Rand Paul called ‘disgusting’ after attacking Joe Biden’s transgender health nominee on trans issues

<p>Rand Paul questions Dr Rachel Levine on if minors should be capable of deciding to take hormone-blocking drugs</p> (POOL/AFP via Getty Images)

Rand Paul questions Dr Rachel Levine on if minors should be capable of deciding to take hormone-blocking drugs

(POOL/AFP via Getty Images)
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Republican Senator Rand Paul has criticised one of President Joe Biden’s health nominees for her support of gender-confirmation surgery and hormone therapy for minors.

Dr Rachel Levine, the Pennsylvania secretary of health and Mr Biden’s pick for assistant secretary of health if confirmed by the Senate, faced a line of questioning from senators on Thursday during her confirmation hearing.

During his questioning, Mr Paul compared children taking hormones or undergoing gender-confirmation surgery to genital mutilation. Genital mutilation, which is condemned by public health organisations like the World Health Organisation (WHO), is the act of removing some or all of the external female genitalia for no medical purpose.

“American culture is now normalising the idea that minors can be given hormones to prevent their biological development of their secondary biological characteristic,” Mr Paul said.

Mr Paul went on to state that Dr Levine, who is a transgender woman, has supported minors taking hormone-blocking medication, even if their parents have expressed concerns about the transition.

“For most of our history, we have believed that minors don’t have full rights and that parents need to be involved,” Mr Paul continued. “We should be outraged that someone’s talking to a three-year-old about changing their sex.”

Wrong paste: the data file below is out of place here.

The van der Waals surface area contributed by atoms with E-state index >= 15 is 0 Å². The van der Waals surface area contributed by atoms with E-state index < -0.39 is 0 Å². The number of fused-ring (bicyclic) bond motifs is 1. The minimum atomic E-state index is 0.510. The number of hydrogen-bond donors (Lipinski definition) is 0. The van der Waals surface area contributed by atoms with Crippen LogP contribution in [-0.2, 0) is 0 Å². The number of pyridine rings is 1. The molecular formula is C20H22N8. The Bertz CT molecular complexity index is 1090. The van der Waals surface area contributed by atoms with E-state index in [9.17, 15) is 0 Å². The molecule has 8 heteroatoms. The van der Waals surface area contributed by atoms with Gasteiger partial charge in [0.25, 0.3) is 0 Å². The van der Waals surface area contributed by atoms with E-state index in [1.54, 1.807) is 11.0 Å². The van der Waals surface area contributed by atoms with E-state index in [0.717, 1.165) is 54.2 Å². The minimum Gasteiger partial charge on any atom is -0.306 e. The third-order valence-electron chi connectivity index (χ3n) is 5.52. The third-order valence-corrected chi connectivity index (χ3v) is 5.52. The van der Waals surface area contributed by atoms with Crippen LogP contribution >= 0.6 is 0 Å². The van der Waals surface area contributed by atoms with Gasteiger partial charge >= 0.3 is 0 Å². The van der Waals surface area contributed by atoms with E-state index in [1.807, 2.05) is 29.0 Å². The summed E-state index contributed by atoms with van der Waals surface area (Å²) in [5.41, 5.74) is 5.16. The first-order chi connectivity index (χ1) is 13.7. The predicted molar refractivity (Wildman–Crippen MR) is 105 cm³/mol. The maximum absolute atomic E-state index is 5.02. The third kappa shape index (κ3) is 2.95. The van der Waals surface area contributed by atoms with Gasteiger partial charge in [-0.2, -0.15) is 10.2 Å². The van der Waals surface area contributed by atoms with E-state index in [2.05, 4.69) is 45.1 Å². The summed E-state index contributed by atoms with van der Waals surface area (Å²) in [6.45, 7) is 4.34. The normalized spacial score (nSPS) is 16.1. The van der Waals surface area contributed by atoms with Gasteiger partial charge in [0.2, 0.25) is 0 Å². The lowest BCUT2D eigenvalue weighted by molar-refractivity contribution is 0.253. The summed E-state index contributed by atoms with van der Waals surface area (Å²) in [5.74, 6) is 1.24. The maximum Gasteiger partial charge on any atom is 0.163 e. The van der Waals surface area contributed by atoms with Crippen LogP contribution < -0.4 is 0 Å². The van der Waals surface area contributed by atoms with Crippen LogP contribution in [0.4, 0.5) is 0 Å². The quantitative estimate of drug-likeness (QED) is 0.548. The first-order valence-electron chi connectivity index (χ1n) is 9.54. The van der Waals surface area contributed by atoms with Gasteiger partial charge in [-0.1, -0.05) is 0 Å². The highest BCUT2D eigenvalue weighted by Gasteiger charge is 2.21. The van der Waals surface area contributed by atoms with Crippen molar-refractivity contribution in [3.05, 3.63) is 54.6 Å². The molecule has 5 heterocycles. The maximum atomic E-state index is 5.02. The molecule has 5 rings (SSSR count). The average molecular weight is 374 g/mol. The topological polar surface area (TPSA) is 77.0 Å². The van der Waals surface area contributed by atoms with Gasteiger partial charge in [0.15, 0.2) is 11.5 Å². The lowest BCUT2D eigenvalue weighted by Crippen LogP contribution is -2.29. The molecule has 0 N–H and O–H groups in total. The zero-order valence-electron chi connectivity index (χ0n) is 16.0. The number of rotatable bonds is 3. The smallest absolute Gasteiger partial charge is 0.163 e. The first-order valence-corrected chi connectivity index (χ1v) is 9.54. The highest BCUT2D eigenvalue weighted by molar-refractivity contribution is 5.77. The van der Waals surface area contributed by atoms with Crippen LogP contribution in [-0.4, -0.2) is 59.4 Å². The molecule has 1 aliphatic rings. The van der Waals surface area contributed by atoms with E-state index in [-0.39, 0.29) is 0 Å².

He then asked if Dr Levine believed minors are “capable of making life-changing decisions as changing one’s sex?”

Dr Levine sidestepped the question and instead answered the senator more broadly about transgender issues and their relation to the medical community.

“Transgender medicine is a very complex and nuanced field with robust research and standards of care that have been developed,” Dr Levine said. Then she added she would “be pleased” to answer questions about puberty blockers and transitioning in minors in the future if confirmed by the Senate.

But the answer did not satisfy the senator, who said she did not answer specifically answer if minors should be “making these momentous decisions”.

“You’re willing to let a minor take things to prevent their puberty, and you think they get back?” Mr Paul asked. “You have permanently changed them ... None of these drugs have been approved for this ... There are no long-term studies, we don’t know what happens to them. If you’ve ever been around children, 14-year-olds can’t make this decision.”

Conservatives have slammed the nomination of Dr Levine over concerns she could “normalise” being transgender. But LGBT+ advocate groups have celebrated her nomination, as she would be the highest-ranking transgender official in the federal government to ever take office, if confirmed.

Vanessa Lamers, the assistant director to the Public Health Foundation, condemned the Republican senator on Twitter for his line of questioning.

“No. @RandPaul. You absolutely cannot compare transgender medicine and hormone pills to genital mutilation. This is a disgusting line of questioning,” she wrote.

Senator Patty Murray, a Democrat and chairwoman of the Senate Health Committee, later praised Dr Levine for her responses and criticised Mr Paul’s line of questioning.

"It is really critical to me that our nominees be treated with respect and that our questions focus on their qualifications and the work ahead of us, rather than on ideological and harmful misrepresentations like those we heard from Senator Paul earlier," Ms Murray said.

Dr Levine has previously publicly expressed her support for puberty blockers being used for minors, although she has not indicated if there should be a particular age a child should reach prior to accessing this medication.

“A new study has found that #Transgender youth with access to a puberty blocker have decline in chances of suicide + #mentalhealth problems now and in the future. This study is important because it’s the first to show this specific association,” she wrote in a tweet last month.

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